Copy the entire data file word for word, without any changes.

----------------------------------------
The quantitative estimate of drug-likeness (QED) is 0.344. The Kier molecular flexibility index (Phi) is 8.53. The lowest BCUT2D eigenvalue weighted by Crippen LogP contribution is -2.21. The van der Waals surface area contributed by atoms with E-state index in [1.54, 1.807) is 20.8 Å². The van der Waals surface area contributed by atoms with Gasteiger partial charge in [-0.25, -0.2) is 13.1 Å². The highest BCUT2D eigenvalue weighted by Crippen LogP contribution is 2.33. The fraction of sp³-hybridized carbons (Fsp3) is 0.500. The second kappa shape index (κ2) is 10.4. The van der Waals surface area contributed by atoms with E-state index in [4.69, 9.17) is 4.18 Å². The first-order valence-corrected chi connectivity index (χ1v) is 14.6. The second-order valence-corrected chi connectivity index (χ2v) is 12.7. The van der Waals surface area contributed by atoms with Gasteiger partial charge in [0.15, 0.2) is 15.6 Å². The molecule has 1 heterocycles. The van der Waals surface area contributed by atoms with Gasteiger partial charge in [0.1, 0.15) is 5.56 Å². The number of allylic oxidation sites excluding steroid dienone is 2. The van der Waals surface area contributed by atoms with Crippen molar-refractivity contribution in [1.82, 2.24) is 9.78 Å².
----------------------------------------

The quantitative estimate of drug-likeness (QED) is 0.344. The Kier molecular flexibility index (Phi) is 8.53. The lowest BCUT2D eigenvalue weighted by Crippen LogP contribution is -2.21. The van der Waals surface area contributed by atoms with E-state index in [1.54, 1.807) is 20.8 Å². The van der Waals surface area contributed by atoms with Gasteiger partial charge in [-0.25, -0.2) is 13.1 Å². The highest BCUT2D eigenvalue weighted by Crippen LogP contribution is 2.33. The fraction of sp³-hybridized carbons (Fsp3) is 0.500. The second kappa shape index (κ2) is 10.4. The van der Waals surface area contributed by atoms with E-state index in [4.69, 9.17) is 4.18 Å². The first-order valence-corrected chi connectivity index (χ1v) is 14.6. The second-order valence-corrected chi connectivity index (χ2v) is 12.7. The van der Waals surface area contributed by atoms with Gasteiger partial charge in [0.15, 0.2) is 15.6 Å². The molecule has 1 heterocycles. The van der Waals surface area contributed by atoms with Gasteiger partial charge in [0.1, 0.15) is 5.56 Å². The number of allylic oxidation sites excluding steroid dienone is 2. The van der Waals surface area contributed by atoms with Crippen molar-refractivity contribution in [1.82, 2.24) is 9.78 Å².